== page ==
Controversy gripped Rowan University on Tuesday, one day after two African American students were stopped on campus by police and ordered out of their car as several officers drew their weapons. The black Charger that the two friends were riding in matched the description of a vehicle that police were looking for after someone had reported seeing a man with a gun.

A nearly four-minute video snippet of the police stop, which occurred in a parking lot by Mimosa Hall and the student recreation center on the Glassboro campus, was posted on Facebook and racked up more than 160,000 views on Tuesday.  Hundreds of comments from outraged students were also posted.

Altaif Hassan, a senior from Trenton, and Giavanna Roberson, a freshman from Cherry Hill, said in an interview that they feared for their lives.  "The cop cars came up behind us, turned on their sirens and I thought it was for someone else. They pulled guns out and said to throw the keys out of the car and to get out," said Roberson, a nursing student, as her voice quivered. "I was praying Taif didn't trip or anything because anything could have happened."

Hassan said he too was frightened, even while he obeyed every order. In a Facebook post Monday night he said, "I realized today that my worse fear is to die on camera, for the world to play over and over and over again."

Glassboro police did not respond to calls for comment.

Mike Kantner, who heads campus security, said that three Glassboro police cars were on the scene and that two campus police vehicles came to assist after the car was stopped, around 4:45 p.m. "The students were very cooperative. …There was no weapon and they were sent on their way," he said.

But several students witnessed the stop as they passed by on their way to the student center or to class and were upset at the police action. "As president of the Student Government Association, I am deeply concerned about the incident. … It happened in the middle of the day and a lot of students want answers as to what led up to that situation," said Rbrey Singleton, before he and the two students in the car met with Kantner and the dean of students on Tuesday afternoon.  "You don't expect this to happen to you while you're on campus."

A town hall will be held at 11 a.m. Friday at the student center to air student concerns, he said. "Right now the investigation into what happened is still open," he said. "But work needs to be done on this."

Rowan has 19,500 students and about 30 percent are minorities.

In an alert sent to all students on campus that evening, Rowan University reported the incident and said, "Being that it was believed that one of the occupants of the vehicle had a gun, police followed procedures and drew their weapons until all the occupants existed the vehicle and were searched."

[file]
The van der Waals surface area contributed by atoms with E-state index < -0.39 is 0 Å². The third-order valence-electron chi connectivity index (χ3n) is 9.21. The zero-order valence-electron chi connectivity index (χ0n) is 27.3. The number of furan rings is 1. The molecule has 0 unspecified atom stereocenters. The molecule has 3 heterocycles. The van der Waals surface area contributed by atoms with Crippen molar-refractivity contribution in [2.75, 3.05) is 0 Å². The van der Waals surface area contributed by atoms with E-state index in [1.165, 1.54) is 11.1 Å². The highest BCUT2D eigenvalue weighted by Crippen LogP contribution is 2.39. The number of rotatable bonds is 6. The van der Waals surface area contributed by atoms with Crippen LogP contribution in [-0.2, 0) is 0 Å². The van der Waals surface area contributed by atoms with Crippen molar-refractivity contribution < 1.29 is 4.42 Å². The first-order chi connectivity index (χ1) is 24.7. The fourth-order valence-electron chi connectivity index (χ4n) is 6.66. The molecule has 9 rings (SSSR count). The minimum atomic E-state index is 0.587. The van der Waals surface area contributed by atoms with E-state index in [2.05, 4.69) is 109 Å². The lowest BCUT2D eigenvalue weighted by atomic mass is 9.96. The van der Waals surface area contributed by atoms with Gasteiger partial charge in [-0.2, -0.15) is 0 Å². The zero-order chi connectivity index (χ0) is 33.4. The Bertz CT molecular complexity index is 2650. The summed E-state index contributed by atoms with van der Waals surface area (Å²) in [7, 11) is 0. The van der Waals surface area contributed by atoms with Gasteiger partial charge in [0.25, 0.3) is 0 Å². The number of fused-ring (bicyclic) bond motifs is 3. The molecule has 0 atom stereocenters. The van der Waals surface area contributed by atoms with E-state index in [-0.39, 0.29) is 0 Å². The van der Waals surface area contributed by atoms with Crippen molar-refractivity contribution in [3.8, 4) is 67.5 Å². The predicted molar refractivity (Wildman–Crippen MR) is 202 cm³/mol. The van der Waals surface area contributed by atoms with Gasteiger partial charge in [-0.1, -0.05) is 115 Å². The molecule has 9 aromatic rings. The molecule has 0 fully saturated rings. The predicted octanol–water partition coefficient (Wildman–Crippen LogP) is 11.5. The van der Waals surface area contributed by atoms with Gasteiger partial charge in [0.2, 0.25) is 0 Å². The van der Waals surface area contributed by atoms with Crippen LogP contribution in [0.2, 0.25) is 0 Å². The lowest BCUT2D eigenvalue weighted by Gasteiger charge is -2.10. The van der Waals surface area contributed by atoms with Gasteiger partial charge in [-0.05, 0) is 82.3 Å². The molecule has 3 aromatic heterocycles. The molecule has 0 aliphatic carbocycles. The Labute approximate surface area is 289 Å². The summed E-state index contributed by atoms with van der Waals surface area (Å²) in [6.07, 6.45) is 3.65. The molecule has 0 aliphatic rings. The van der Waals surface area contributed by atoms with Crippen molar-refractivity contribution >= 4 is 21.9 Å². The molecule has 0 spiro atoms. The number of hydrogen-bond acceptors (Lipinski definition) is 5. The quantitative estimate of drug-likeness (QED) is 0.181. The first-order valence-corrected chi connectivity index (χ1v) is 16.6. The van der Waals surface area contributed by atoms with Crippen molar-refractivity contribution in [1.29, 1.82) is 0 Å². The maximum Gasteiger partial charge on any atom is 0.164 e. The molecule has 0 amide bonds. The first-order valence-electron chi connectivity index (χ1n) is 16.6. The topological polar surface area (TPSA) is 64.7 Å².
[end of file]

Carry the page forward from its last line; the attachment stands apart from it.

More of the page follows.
In the video that was posted to Facebook, the police can be heard yelling to the two students to get out of their car.  One officer is seen holding what appears to be a rifle while another is gripping a handgun while they crouch behind their police vehicles.  Hassan gets out, puts his hands above his head, and walks backward toward the police car, as he is instructed to do. He is told to kneel down and is handcuffed by an officer while two other officers keep a gun pointed at him.

A minute or so later, Roberson, his friend, gets out, similarly raises her hands and walks backward to the police car. She too was handcuffed.

"I've been pulled over countless times by Glassboro police," said Hassan, a biology major from Trenton who aspires to be a pediatrician. "But this was the worst. There were six guns drawn on me."

Hassan said that he was stopped frivolously as many as 20 times by Glassboro police in his sophomore year, and that he was never charged.  He said that this incident shook him and he was worried that things might spiral out of control. He said that he kept asking why he was detained and that no one apologized afterward or explained that a mistake was made.

While he sat in the backseat of a police vehicle and watched the police escort Roberson to another police vehicle, his fear intensified. "I was like, oh Lord, please don't let her die in front of me, and have this on camera, being played for years."

Jermey Brown, a senior and a friend of Hassan, said that he had learned of the incident from other friends who witnessed it as it was happening.  He said several students took videos with their phones.  "I was worried about his safety," he said.  "Within the black community there is a lot of concern when these things happen. … Even when they were complying with the officers, they were still being treated poorly."